A million people are being encouraged to get involved in cleaning up litter as the Clean for the Queen campaign sweeps the nation.
The campaign aims to attack the blight of litter and reclaim our beautiful countryside, parks, beaches and waterways.
Ahead of the Queen’s 90th birthday on April 21, the initiative will revive the UK’s first nationwide anti-litter campaign in 1953, the year of Her Majesty’s coronation, with the country’s Lord Lieutenants tasked with cleaning up their counties.
Jacky Hohol, Lancashire organiser on behalf of Lord Shuttleworth, said: “When people get involved in the community they become their own custodians of it.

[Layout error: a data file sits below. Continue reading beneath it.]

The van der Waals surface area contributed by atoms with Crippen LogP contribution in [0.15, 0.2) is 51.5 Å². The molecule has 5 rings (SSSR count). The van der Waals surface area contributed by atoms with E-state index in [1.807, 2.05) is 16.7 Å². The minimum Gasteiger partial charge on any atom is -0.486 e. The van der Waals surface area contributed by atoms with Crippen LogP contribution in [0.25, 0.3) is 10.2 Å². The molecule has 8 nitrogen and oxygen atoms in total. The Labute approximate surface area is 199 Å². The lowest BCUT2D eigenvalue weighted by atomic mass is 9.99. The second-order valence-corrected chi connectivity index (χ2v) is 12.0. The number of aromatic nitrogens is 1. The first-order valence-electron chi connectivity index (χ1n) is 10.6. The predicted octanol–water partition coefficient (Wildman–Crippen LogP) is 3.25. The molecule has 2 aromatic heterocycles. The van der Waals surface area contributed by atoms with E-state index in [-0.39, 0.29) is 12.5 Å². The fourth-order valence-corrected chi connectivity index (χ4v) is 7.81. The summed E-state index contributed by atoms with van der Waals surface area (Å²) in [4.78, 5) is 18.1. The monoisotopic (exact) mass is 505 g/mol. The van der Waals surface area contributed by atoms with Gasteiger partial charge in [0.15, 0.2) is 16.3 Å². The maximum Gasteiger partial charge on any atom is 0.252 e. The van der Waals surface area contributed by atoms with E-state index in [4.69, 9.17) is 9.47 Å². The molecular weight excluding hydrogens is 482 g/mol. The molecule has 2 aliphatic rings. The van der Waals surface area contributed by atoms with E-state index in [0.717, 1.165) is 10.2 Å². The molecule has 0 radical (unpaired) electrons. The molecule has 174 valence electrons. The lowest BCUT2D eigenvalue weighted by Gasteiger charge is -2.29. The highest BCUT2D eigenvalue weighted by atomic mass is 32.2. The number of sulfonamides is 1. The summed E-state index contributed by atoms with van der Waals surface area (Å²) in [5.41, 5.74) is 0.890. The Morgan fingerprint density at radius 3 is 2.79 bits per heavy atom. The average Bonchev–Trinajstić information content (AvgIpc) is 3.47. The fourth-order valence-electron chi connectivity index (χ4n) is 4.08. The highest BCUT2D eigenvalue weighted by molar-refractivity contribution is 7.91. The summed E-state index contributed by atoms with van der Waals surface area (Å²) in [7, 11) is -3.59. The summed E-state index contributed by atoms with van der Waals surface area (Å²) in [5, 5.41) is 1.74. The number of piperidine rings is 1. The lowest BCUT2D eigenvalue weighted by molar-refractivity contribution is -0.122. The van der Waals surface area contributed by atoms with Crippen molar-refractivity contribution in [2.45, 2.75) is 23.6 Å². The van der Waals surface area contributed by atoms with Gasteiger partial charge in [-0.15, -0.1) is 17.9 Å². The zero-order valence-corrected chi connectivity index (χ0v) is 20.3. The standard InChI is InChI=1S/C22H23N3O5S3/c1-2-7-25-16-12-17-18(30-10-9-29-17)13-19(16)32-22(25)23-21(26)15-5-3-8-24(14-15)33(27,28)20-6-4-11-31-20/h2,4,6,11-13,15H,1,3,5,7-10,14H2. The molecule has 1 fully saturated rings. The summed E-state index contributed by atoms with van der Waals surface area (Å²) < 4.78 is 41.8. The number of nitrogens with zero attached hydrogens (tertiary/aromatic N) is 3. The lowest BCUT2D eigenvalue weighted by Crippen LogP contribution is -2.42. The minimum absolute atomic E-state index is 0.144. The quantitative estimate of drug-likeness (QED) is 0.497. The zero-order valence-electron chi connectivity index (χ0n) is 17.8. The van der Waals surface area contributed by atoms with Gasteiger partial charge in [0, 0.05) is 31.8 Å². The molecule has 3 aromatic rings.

“When you get a school involved, kids aren’t going to spend a few hours cleaning up and then watch their mate drop litter.”
The North West has the lowest percentage of sites deemed to be of an acceptable standard of cleanliness, with just 79.1 per cent meeting the grade.
“I think Lancashire is the best represented other than the Borough of London,” said Mrs Hohol. “I’m treating it like a competition!
“Several areas are using this to get some of the flood damage sorted. We’ve seen so much positive community cohesion over the last few months where everybody’s come together to fix the problems.
“Let’s get out there and sort things out and get things back to how they should be.”